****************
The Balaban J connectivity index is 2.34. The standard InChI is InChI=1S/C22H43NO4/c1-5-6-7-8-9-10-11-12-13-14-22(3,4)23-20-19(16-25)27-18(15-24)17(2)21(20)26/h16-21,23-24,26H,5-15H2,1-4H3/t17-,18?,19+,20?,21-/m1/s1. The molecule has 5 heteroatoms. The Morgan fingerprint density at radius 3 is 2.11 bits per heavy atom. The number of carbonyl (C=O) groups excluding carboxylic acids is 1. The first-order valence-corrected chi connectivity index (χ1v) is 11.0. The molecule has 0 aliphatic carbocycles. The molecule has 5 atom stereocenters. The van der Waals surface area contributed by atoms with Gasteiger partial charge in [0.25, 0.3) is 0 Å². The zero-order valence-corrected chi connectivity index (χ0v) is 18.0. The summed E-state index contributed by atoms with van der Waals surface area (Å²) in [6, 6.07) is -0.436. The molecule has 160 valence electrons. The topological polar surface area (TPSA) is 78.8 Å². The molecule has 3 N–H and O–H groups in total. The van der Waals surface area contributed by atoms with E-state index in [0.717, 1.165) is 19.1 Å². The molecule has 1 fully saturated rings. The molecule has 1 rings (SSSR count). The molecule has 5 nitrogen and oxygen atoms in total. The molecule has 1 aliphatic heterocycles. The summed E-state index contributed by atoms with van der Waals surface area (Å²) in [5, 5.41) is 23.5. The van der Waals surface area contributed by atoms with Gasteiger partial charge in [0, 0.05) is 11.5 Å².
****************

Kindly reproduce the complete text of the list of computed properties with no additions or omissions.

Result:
The Balaban J connectivity index is 2.34. The standard InChI is InChI=1S/C22H43NO4/c1-5-6-7-8-9-10-11-12-13-14-22(3,4)23-20-19(16-25)27-18(15-24)17(2)21(20)26/h16-21,23-24,26H,5-15H2,1-4H3/t17-,18?,19+,20?,21-/m1/s1. The molecule has 5 heteroatoms. The Morgan fingerprint density at radius 3 is 2.11 bits per heavy atom. The number of carbonyl (C=O) groups excluding carboxylic acids is 1. The first-order valence-corrected chi connectivity index (χ1v) is 11.0. The molecule has 0 aliphatic carbocycles. The molecule has 5 atom stereocenters. The van der Waals surface area contributed by atoms with Gasteiger partial charge in [0.25, 0.3) is 0 Å². The zero-order valence-corrected chi connectivity index (χ0v) is 18.0. The summed E-state index contributed by atoms with van der Waals surface area (Å²) in [6, 6.07) is -0.436. The molecule has 160 valence electrons. The topological polar surface area (TPSA) is 78.8 Å². The molecule has 3 N–H and O–H groups in total. The van der Waals surface area contributed by atoms with E-state index in [0.717, 1.165) is 19.1 Å². The molecule has 1 fully saturated rings. The molecule has 1 rings (SSSR count). The molecule has 5 nitrogen and oxygen atoms in total. The molecule has 1 aliphatic heterocycles. The summed E-state index contributed by atoms with van der Waals surface area (Å²) in [5, 5.41) is 23.5. The van der Waals surface area contributed by atoms with Gasteiger partial charge in [0, 0.05) is 11.5 Å².